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MARCUS: Health care bill opens doors to change

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Morton Marcus

Several readers have asked for my take on the health care bill passed by Congress. For what it’s worth:

The Patient Protection and Affordable Care Act is a major step forward. It widens the door to health insurance for those with pre-existing conditions, for employees of small businesses and others currently not covered. This was achieved in the face of great opposition from health-industry forces that stand to lose some of their economic power. In the fight to defeat PPACA, many lies were told and too often believed by decent people.

The United States will continue to rely on employer-financed policies written by private insurance companies. Small companies will be subsidized to offer their workers health insurance. To supplement these, we will expand Medicaid.

This approach maintains the existing, unsatisfactory insurance system we have had for three generations. We could have private companies that process payments to health care providers, root out fraud, and limit misuse of the system. These need not be insurance companies. Do we want insurance or do we want health care?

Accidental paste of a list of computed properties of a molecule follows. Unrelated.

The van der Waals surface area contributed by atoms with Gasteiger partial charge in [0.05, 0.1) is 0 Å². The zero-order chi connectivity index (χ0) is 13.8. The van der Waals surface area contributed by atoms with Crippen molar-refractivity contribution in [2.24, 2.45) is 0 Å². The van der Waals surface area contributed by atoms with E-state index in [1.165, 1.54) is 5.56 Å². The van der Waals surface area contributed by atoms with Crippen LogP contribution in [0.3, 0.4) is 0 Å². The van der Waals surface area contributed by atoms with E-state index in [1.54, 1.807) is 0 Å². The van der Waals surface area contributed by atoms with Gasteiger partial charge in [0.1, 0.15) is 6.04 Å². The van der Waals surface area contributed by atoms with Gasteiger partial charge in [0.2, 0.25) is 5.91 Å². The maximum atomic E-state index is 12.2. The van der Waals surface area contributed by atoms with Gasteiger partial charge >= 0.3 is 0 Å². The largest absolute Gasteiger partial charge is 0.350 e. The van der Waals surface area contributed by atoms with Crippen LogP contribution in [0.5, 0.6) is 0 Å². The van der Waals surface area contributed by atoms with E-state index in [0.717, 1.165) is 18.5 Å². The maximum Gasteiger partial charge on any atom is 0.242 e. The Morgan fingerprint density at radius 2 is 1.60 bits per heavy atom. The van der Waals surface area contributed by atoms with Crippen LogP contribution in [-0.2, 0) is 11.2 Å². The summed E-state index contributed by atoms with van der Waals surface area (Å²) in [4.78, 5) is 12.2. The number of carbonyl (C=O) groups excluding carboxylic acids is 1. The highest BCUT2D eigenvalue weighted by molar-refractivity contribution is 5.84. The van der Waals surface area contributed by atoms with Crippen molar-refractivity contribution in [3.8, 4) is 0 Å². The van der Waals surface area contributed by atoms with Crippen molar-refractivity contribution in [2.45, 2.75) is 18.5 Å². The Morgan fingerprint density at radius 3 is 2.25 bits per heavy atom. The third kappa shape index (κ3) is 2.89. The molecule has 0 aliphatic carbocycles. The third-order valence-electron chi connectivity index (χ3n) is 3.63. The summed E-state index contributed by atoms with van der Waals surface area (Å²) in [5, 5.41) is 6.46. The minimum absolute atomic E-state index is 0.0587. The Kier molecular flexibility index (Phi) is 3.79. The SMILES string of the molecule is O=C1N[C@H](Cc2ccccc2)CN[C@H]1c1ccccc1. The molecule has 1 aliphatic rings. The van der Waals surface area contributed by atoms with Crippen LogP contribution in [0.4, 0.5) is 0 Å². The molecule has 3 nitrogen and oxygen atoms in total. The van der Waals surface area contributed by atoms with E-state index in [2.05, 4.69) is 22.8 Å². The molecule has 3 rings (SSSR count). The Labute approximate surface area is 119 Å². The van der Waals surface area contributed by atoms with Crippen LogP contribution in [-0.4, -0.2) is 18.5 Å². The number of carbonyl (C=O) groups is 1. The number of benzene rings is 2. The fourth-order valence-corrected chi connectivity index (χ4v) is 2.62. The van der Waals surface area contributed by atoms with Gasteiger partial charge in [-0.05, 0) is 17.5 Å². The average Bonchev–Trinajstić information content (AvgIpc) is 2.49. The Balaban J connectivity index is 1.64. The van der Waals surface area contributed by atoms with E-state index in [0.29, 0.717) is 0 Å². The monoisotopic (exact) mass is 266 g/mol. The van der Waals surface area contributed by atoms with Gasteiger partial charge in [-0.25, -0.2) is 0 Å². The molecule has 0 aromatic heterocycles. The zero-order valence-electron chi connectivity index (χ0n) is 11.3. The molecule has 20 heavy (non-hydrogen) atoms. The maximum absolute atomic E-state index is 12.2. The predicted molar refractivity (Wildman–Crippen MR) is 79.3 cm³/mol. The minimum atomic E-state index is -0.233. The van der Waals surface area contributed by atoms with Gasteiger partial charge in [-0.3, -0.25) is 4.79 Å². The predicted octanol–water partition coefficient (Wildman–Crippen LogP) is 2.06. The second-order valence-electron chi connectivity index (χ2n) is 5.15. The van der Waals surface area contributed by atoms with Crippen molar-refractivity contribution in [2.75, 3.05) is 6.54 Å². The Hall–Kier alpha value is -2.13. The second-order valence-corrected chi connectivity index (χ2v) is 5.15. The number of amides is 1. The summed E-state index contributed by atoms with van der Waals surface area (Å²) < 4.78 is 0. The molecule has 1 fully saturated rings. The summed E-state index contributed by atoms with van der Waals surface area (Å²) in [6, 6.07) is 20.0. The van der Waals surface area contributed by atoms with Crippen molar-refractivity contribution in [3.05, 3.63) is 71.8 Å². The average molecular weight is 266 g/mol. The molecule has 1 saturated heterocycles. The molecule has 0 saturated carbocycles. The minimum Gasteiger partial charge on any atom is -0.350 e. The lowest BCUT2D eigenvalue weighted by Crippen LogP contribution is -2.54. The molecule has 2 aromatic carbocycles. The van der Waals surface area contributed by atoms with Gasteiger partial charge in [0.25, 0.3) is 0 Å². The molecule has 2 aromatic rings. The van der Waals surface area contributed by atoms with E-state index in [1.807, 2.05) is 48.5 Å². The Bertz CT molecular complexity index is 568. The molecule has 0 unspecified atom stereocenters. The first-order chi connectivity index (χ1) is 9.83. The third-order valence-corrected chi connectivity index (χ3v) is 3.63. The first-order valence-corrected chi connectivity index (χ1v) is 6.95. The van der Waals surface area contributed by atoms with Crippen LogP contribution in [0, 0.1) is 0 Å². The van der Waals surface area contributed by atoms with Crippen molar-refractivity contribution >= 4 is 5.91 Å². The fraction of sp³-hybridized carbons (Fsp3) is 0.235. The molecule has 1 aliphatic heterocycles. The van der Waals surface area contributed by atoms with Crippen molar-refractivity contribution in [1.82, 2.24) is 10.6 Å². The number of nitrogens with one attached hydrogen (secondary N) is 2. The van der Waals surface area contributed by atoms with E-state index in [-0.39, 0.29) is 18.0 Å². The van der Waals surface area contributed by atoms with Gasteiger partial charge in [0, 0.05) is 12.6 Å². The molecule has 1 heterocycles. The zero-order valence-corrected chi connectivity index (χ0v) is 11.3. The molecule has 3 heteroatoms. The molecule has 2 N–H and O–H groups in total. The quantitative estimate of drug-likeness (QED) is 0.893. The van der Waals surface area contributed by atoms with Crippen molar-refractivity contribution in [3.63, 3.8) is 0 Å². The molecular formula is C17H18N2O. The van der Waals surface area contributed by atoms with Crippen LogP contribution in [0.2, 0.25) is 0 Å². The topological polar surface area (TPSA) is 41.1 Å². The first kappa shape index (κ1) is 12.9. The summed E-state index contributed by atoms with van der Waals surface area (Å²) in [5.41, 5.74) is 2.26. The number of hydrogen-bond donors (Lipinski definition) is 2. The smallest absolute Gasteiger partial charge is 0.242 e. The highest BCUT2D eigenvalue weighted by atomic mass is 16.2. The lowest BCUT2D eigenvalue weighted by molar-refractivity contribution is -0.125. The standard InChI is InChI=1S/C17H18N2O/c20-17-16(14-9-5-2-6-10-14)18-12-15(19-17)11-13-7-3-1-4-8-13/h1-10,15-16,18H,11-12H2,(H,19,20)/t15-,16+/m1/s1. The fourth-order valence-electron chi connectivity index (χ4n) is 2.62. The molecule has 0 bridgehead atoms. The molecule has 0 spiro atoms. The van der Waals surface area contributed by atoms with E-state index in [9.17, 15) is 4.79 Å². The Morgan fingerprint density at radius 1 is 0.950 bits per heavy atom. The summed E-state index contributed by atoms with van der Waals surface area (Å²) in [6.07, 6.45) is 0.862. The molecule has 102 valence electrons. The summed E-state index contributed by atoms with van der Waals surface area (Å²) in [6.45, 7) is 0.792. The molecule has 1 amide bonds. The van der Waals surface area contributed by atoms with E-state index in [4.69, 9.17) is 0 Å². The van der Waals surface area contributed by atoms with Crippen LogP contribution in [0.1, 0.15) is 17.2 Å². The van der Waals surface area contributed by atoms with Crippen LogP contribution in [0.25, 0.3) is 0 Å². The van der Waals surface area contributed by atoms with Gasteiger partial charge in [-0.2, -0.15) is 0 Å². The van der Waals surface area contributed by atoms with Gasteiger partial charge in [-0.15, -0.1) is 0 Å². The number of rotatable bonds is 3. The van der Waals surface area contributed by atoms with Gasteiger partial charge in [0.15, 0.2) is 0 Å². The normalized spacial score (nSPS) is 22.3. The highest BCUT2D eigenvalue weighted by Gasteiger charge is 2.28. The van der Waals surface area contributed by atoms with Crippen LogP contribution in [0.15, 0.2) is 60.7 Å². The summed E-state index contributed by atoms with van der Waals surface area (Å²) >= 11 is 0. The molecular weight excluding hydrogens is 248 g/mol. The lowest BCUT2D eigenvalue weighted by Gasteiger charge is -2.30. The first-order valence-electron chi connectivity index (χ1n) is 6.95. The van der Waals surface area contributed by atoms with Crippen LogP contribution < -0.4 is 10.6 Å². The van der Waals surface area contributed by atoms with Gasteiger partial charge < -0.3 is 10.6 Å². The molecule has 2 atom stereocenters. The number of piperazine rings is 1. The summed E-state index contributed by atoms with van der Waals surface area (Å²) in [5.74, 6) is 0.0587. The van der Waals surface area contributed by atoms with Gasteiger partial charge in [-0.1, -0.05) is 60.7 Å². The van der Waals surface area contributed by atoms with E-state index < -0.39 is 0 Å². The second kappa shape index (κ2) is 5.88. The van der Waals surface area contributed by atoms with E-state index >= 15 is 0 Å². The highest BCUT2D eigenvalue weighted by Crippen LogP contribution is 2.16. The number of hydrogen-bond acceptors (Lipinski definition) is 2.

The trend in medicine seems to be recognition of how we induce our disorders and how we inherit tendencies for them. The insurance companies would like to match our insurance policies to our behavior as well as to our inherited characteristics. That’s why they want to know if you smoke or if your father had heart disease. Knowledge reduces their risks and protects you and me from paying the bills of high-risk people.

That’s why, when we applaud insurance for people with pre-existing conditions, we should understand that those of us without such conditions will pay higher premiums. Insurance ties us together. To some folks, insurance is a means of avoiding responsibility.

The essential questions have not been answered by the current health care legislation. Since we cannot provide unlimited services to all, we will need Sarah Palin and her “death panels.” That is, we will require explicit standards of care that reconcile the scarcity of resources with the expectations of the sick and their families.

Which is it to be? Will we have universal service available to all and paid for by all? Or will we have a health care system based on individual needs and individual savings? Is there a middle way?

The new legislation is another step toward recognizing our interrelationships.

If we focused on the individual rather than the society, your behavior and your genes would determine your premiums. You would be free of the pregnant women in your office and their innumerable sniffling offspring. No longer would you pay for the hypochondriac retiree who virtually lives in the doctor’s office.

The question is: Can we turn our backs on those in need who cannot provide for themselves? The civilized, compassionate answer is “no,” but the rhetoric of individual responsibility cries, “Yes, we can.”